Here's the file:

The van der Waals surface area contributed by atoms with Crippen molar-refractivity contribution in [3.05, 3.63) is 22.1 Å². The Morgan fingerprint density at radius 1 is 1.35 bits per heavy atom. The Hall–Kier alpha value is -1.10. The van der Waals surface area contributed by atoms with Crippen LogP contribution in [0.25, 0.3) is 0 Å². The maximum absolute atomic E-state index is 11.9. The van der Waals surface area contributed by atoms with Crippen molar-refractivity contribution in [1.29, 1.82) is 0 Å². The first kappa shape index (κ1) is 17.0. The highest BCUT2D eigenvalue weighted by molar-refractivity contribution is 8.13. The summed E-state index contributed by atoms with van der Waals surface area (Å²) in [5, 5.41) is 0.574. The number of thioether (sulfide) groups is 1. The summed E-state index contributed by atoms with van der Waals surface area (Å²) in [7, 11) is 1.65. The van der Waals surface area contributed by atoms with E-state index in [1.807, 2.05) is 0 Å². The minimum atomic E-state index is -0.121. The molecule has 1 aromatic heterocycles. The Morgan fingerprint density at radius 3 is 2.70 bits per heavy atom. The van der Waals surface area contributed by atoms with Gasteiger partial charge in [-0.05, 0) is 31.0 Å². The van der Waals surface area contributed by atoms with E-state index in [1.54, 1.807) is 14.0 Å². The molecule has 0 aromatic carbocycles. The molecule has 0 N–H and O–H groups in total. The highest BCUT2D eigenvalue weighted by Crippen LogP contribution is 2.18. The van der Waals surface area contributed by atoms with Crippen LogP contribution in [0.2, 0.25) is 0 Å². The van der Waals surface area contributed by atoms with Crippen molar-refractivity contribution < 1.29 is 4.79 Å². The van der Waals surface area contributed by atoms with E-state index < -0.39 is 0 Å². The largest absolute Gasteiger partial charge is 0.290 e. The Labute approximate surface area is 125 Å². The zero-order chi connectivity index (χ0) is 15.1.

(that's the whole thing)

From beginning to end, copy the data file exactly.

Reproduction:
The van der Waals surface area contributed by atoms with Crippen molar-refractivity contribution in [3.05, 3.63) is 22.1 Å². The Morgan fingerprint density at radius 1 is 1.35 bits per heavy atom. The Hall–Kier alpha value is -1.10. The van der Waals surface area contributed by atoms with Crippen LogP contribution in [0.25, 0.3) is 0 Å². The maximum absolute atomic E-state index is 11.9. The van der Waals surface area contributed by atoms with Crippen molar-refractivity contribution in [1.29, 1.82) is 0 Å². The first kappa shape index (κ1) is 17.0. The highest BCUT2D eigenvalue weighted by molar-refractivity contribution is 8.13. The summed E-state index contributed by atoms with van der Waals surface area (Å²) in [5, 5.41) is 0.574. The number of thioether (sulfide) groups is 1. The summed E-state index contributed by atoms with van der Waals surface area (Å²) in [7, 11) is 1.65. The van der Waals surface area contributed by atoms with E-state index in [1.807, 2.05) is 0 Å². The minimum atomic E-state index is -0.121. The molecule has 1 aromatic heterocycles. The Morgan fingerprint density at radius 3 is 2.70 bits per heavy atom. The van der Waals surface area contributed by atoms with Gasteiger partial charge in [-0.05, 0) is 31.0 Å². The van der Waals surface area contributed by atoms with E-state index in [1.54, 1.807) is 14.0 Å². The molecule has 0 aromatic carbocycles. The molecule has 0 N–H and O–H groups in total. The highest BCUT2D eigenvalue weighted by Crippen LogP contribution is 2.18. The van der Waals surface area contributed by atoms with Crippen LogP contribution in [0.2, 0.25) is 0 Å². The van der Waals surface area contributed by atoms with Crippen molar-refractivity contribution < 1.29 is 4.79 Å². The van der Waals surface area contributed by atoms with E-state index < -0.39 is 0 Å². The largest absolute Gasteiger partial charge is 0.290 e. The Labute approximate surface area is 125 Å². The zero-order chi connectivity index (χ0) is 15.1.